Every year various national polls indicate that almost 90% of US residents pray.
Most come to the great Giver looking for gifts. After all, Jesus did say “Whatever you ask in my name, I will give it.” So why doesn’t it work all the time?
I have prayed asking for my team to win, for my car to make it to the next exit before running out of gas, for the perfect job, for God to heal my dying friend, and for funds for this ministry. And, nothing. At times, I have ended up feeling more distant than ever and disconnected from the invisible God. Sadly, I had missed the point. God wants more for us, not more requests from us.
When we are young it’s easy to talk to parents about what we want. “Mom, why can’t I watch this program, or I want pizza for dinner.” “Dad, I want to stay up later, just one more hour…” When we get to teen-years, we talk to almost everyone, but our parents. Then, as adults we check in briefly on family days.
Now, after our parents are gone, we long to sit and talk about life, and dreams, and decisions, and struggles. We wish for time, just to talk.
That’s what prayer is, it’s talking to God about life. Do you talk to Him about your discoveries, your surprises, your dreams, embarrassments, questions, and joys? Do you confess your weaknesses, your failures, your mess-ups? Do you ask Him to help you forget and forgive? Do you long to have an inside track, to see what He’s up to? To share His secrets?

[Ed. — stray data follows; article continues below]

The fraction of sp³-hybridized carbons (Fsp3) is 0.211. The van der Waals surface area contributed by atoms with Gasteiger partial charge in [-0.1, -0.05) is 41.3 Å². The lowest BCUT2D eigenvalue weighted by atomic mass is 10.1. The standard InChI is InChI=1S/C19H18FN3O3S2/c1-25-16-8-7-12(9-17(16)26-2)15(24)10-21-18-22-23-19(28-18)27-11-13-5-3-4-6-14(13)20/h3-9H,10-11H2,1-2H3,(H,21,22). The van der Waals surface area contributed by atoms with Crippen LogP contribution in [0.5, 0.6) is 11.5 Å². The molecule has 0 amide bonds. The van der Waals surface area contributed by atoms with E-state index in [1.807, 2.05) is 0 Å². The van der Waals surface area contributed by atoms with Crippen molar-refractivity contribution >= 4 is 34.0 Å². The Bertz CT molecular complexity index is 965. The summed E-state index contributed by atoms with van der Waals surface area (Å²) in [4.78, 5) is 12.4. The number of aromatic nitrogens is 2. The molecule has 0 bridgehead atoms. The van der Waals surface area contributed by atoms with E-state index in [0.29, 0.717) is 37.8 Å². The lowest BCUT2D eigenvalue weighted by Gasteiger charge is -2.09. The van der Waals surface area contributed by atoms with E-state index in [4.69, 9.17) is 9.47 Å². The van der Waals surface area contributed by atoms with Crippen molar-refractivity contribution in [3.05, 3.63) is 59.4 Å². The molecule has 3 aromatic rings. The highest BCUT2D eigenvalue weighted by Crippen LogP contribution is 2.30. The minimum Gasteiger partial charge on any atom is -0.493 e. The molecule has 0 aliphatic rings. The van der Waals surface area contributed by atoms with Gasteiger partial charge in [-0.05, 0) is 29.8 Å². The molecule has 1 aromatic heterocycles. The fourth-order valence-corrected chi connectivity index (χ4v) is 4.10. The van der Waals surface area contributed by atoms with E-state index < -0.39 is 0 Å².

Do you talk back to Him, vent your frustrations, and struggle with the whys and why nots? When you finally understand how things are working together for good, do you share that with Him? Do you ask for courage to do what you already know you need to do? Do you pray for open eyes to see what God sees, to feel what He feels, to hear what He hears?
Do you ask Him to put people in your path who need to see an authentic believer? Do you ask for assignments, for opportunities to make Him proud? Do you thank Him for the adventures and discoveries and wonders along the way? Do you stop long enough for Him to write grace and peace on your heart?
God wants you to grow up, to learn how to be responsible and mature. He wants you to learn to make wise decisions. So, He doesn’t jump at your every request.